Run-up to MC11 - India insists on cut in agri subsidy by developed economies
By TIOL News Service
NEW DELHI, OCT 12, 2017: THE Commerce and Industry Minister, Mr Suresh Prabhu attended an Informal WTO Ministerial Gathering in Marrakesh, Morocco early this week. The meeting was held in preparation for the Eleventh Ministerial Conference (MC11) of the WTO scheduled to be held in Buenos Aires, Argentina from 10 to 13 December 2017. Ministers and delegates of 35 WTO member countries exchanged views on what could be realistically achieved and the possibilities for compromise. The objective of the informal gathering was to provide political impetus to the negotiations.
Mr Prabhu led discussions on behalf of the developing world and reiterated commitment to the Doha Round. He referred to the agreed objectives of the agriculture negotiations in the Doha Round and called for continuation of the reform process and to avoid further widening and perpetuation of the imbalance between developed and developing countries. He pointed out that any meaningful reform in agriculture must first seek to reduce the disproportionately large subsidies of the developed countries.
In his statements at the meeting, the Commerce & Industry Minister spoke about India’s priorities and position as regards various issues under discussion in the WTO for outcomes at MC11. He emphasized that a permanent solution on the issue of public stockholding for food security purposes must be a part of the outcomes achieved, as this is an issue of tremendous importance not only to India but also several other developing countries. Mr Prabhu pointed out that a solution on this issue would give a strong signal of determination to end hunger and achieve food security, as mandated in the UN Sustainable Development Goal 2.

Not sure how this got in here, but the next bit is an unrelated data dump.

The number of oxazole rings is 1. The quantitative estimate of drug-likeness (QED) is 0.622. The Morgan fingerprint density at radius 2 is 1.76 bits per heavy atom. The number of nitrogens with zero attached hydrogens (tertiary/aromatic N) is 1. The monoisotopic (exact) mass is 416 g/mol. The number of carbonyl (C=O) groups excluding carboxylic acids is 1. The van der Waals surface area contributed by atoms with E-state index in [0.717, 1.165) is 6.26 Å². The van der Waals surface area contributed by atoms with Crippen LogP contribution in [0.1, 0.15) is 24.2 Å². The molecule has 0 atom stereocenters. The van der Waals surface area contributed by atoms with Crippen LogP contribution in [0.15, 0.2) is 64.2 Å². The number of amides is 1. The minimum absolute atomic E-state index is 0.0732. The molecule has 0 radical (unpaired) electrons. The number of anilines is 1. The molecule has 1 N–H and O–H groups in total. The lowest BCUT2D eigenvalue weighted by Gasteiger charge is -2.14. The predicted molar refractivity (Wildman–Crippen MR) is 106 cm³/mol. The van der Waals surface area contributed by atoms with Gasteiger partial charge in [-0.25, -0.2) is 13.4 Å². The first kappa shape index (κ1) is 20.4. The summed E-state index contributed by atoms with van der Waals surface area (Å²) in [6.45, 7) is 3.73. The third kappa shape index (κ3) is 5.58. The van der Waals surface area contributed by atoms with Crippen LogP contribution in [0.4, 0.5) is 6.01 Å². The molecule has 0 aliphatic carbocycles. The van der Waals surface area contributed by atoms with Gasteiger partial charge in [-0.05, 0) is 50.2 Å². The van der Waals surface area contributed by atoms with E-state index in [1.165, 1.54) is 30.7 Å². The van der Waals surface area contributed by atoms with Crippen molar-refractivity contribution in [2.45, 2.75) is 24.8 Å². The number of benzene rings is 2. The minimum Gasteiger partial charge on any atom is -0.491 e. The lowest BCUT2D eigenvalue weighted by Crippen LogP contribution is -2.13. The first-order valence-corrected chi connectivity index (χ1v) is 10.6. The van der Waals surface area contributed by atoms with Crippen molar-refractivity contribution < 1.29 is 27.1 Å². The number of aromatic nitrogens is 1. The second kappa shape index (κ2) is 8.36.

Emphasizing on the importance of special and differential treatment for developing countries, the Commerce & Industry Minister said India would be willing to engage on proposals that recognized this right for all developing countries without exception. He pointed out that in India, the total number of people dependent on agriculture in one way or another is close to 600 million, with nearly 98 per cent of Indian farmers being low income or resource poor and mostly engaged in subsistence farming. Under such circumstances, it was imperative for India to balance trade liberalization with the need to protect the livelihood of its farmers, he said.
Mr Prabhu called upon WTO members to first deal with the issues which were already under negotiation, before moving on to new ones.
On the issue of discipline on fisheries subsidies the Commerce & Industry Minister also stressed on the importance of suitable special and differential treatment provisions and the need to make a clear distinction between large scale commercial fishing and traditional fishing. He pointed out that in India a large number of small, largely resource poor fish workers depended on traditional fishing activity as a source of livelihood. He observed that developing countries like India, possessing very low fishing capacity, would also need to retain policy space to promote and create such capacity.